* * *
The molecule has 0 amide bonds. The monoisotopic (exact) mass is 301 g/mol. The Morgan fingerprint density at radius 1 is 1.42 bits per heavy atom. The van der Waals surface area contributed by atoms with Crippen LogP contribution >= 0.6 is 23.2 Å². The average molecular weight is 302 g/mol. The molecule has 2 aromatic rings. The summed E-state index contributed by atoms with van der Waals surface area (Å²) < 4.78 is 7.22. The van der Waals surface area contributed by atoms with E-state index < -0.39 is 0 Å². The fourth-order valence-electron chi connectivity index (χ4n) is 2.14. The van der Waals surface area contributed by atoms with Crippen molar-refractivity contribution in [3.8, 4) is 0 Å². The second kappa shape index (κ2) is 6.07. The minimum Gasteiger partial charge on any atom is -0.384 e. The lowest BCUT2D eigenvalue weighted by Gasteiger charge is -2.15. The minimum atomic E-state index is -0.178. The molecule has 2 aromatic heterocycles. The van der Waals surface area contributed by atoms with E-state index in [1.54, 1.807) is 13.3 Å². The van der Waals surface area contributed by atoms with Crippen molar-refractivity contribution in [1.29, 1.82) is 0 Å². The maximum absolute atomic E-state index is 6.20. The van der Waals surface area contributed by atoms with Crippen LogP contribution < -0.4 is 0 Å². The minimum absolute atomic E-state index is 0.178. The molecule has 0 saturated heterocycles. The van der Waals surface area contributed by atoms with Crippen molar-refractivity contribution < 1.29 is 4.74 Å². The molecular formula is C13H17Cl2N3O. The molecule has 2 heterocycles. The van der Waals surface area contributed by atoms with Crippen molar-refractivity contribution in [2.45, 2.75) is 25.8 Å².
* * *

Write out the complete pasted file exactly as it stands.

The molecule has 0 amide bonds. The monoisotopic (exact) mass is 301 g/mol. The Morgan fingerprint density at radius 1 is 1.42 bits per heavy atom. The van der Waals surface area contributed by atoms with Crippen LogP contribution >= 0.6 is 23.2 Å². The average molecular weight is 302 g/mol. The molecule has 2 aromatic rings. The summed E-state index contributed by atoms with van der Waals surface area (Å²) < 4.78 is 7.22. The van der Waals surface area contributed by atoms with E-state index < -0.39 is 0 Å². The fourth-order valence-electron chi connectivity index (χ4n) is 2.14. The van der Waals surface area contributed by atoms with Crippen molar-refractivity contribution in [3.8, 4) is 0 Å². The second kappa shape index (κ2) is 6.07. The minimum Gasteiger partial charge on any atom is -0.384 e. The lowest BCUT2D eigenvalue weighted by Gasteiger charge is -2.15. The minimum atomic E-state index is -0.178. The molecule has 2 aromatic heterocycles. The van der Waals surface area contributed by atoms with E-state index in [1.54, 1.807) is 13.3 Å². The van der Waals surface area contributed by atoms with Crippen molar-refractivity contribution in [1.29, 1.82) is 0 Å². The maximum absolute atomic E-state index is 6.20. The van der Waals surface area contributed by atoms with Crippen LogP contribution < -0.4 is 0 Å². The minimum absolute atomic E-state index is 0.178. The molecule has 0 saturated heterocycles. The van der Waals surface area contributed by atoms with Crippen molar-refractivity contribution < 1.29 is 4.74 Å². The molecular formula is C13H17Cl2N3O. The molecule has 2 heterocycles. The van der Waals surface area contributed by atoms with Crippen molar-refractivity contribution in [2.45, 2.75) is 25.8 Å².